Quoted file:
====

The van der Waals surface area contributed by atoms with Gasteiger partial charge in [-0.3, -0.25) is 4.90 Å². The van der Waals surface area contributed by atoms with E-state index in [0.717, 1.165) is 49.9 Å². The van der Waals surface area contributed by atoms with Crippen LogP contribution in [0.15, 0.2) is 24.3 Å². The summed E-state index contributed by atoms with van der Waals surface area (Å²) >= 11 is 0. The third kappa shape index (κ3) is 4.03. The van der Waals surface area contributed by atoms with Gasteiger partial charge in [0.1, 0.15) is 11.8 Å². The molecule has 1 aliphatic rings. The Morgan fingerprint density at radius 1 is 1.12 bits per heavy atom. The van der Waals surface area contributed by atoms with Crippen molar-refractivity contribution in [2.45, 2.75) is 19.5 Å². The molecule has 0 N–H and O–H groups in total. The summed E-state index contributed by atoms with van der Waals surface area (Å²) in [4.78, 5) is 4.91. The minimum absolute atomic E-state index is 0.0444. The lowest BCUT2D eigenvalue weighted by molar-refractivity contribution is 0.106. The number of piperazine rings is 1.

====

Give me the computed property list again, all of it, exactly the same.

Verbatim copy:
The van der Waals surface area contributed by atoms with Gasteiger partial charge in [-0.3, -0.25) is 4.90 Å². The van der Waals surface area contributed by atoms with E-state index in [0.717, 1.165) is 49.9 Å². The van der Waals surface area contributed by atoms with Crippen LogP contribution in [0.15, 0.2) is 24.3 Å². The summed E-state index contributed by atoms with van der Waals surface area (Å²) >= 11 is 0. The third kappa shape index (κ3) is 4.03. The van der Waals surface area contributed by atoms with Gasteiger partial charge in [0.1, 0.15) is 11.8 Å². The molecule has 1 aliphatic rings. The Morgan fingerprint density at radius 1 is 1.12 bits per heavy atom. The van der Waals surface area contributed by atoms with Crippen molar-refractivity contribution in [2.45, 2.75) is 19.5 Å². The molecule has 0 N–H and O–H groups in total. The summed E-state index contributed by atoms with van der Waals surface area (Å²) in [4.78, 5) is 4.91. The minimum absolute atomic E-state index is 0.0444. The lowest BCUT2D eigenvalue weighted by molar-refractivity contribution is 0.106. The number of piperazine rings is 1.